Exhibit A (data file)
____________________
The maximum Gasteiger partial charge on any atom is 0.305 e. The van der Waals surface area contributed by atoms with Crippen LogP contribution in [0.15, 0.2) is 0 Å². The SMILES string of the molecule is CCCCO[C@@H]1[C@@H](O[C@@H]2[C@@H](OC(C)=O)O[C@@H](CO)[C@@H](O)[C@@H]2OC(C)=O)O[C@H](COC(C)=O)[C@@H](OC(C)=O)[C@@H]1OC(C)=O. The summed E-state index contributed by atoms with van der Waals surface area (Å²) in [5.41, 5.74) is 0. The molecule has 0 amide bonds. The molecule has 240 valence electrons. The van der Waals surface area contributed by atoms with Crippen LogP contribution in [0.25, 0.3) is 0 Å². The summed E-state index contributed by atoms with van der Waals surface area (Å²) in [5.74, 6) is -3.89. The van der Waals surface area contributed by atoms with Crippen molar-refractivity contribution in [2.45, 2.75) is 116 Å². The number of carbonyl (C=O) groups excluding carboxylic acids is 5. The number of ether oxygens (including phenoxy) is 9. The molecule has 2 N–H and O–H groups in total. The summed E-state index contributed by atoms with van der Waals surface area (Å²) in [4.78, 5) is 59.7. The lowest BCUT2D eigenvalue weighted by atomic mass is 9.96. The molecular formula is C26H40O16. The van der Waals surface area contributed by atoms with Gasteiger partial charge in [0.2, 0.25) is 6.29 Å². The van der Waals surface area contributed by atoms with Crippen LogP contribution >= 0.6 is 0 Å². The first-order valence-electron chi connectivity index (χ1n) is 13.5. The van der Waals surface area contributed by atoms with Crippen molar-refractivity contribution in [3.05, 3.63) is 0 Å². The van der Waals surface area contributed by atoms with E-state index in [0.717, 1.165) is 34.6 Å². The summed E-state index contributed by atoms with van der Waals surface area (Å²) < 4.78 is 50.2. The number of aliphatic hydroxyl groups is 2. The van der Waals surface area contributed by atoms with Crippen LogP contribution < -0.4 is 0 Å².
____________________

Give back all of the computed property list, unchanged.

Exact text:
The maximum Gasteiger partial charge on any atom is 0.305 e. The van der Waals surface area contributed by atoms with Crippen LogP contribution in [0.15, 0.2) is 0 Å². The SMILES string of the molecule is CCCCO[C@@H]1[C@@H](O[C@@H]2[C@@H](OC(C)=O)O[C@@H](CO)[C@@H](O)[C@@H]2OC(C)=O)O[C@H](COC(C)=O)[C@@H](OC(C)=O)[C@@H]1OC(C)=O. The summed E-state index contributed by atoms with van der Waals surface area (Å²) in [5.41, 5.74) is 0. The molecule has 0 amide bonds. The molecule has 240 valence electrons. The van der Waals surface area contributed by atoms with Crippen LogP contribution in [0.25, 0.3) is 0 Å². The summed E-state index contributed by atoms with van der Waals surface area (Å²) in [5.74, 6) is -3.89. The van der Waals surface area contributed by atoms with Crippen molar-refractivity contribution in [2.45, 2.75) is 116 Å². The number of carbonyl (C=O) groups excluding carboxylic acids is 5. The number of ether oxygens (including phenoxy) is 9. The molecule has 2 N–H and O–H groups in total. The summed E-state index contributed by atoms with van der Waals surface area (Å²) in [4.78, 5) is 59.7. The lowest BCUT2D eigenvalue weighted by atomic mass is 9.96. The molecular formula is C26H40O16. The van der Waals surface area contributed by atoms with Gasteiger partial charge in [0.2, 0.25) is 6.29 Å². The van der Waals surface area contributed by atoms with Crippen LogP contribution >= 0.6 is 0 Å². The first-order valence-electron chi connectivity index (χ1n) is 13.5. The van der Waals surface area contributed by atoms with Crippen molar-refractivity contribution in [3.05, 3.63) is 0 Å². The van der Waals surface area contributed by atoms with E-state index in [0.717, 1.165) is 34.6 Å². The summed E-state index contributed by atoms with van der Waals surface area (Å²) < 4.78 is 50.2. The number of aliphatic hydroxyl groups is 2. The van der Waals surface area contributed by atoms with Crippen LogP contribution < -0.4 is 0 Å².